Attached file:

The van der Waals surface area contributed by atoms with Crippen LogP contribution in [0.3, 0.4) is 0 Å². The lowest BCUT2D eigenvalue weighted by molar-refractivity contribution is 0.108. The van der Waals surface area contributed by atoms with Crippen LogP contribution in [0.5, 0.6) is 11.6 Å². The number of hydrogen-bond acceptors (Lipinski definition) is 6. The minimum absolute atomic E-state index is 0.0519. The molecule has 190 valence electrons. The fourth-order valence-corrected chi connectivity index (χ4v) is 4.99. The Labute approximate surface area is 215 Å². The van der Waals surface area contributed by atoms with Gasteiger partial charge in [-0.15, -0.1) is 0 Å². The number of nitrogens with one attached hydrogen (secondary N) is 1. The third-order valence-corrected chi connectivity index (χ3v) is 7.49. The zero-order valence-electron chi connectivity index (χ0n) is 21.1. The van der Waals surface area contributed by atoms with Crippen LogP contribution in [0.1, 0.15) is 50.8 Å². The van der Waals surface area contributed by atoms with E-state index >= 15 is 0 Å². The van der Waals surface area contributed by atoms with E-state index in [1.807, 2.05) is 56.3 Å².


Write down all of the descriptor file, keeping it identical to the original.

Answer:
The van der Waals surface area contributed by atoms with Crippen LogP contribution in [0.3, 0.4) is 0 Å². The lowest BCUT2D eigenvalue weighted by molar-refractivity contribution is 0.108. The van der Waals surface area contributed by atoms with Crippen LogP contribution in [0.5, 0.6) is 11.6 Å². The number of hydrogen-bond acceptors (Lipinski definition) is 6. The minimum absolute atomic E-state index is 0.0519. The molecule has 190 valence electrons. The fourth-order valence-corrected chi connectivity index (χ4v) is 4.99. The Labute approximate surface area is 215 Å². The van der Waals surface area contributed by atoms with Gasteiger partial charge in [-0.15, -0.1) is 0 Å². The number of nitrogens with one attached hydrogen (secondary N) is 1. The third-order valence-corrected chi connectivity index (χ3v) is 7.49. The zero-order valence-electron chi connectivity index (χ0n) is 21.1. The van der Waals surface area contributed by atoms with Crippen LogP contribution in [0.1, 0.15) is 50.8 Å². The van der Waals surface area contributed by atoms with E-state index >= 15 is 0 Å². The van der Waals surface area contributed by atoms with E-state index in [1.807, 2.05) is 56.3 Å².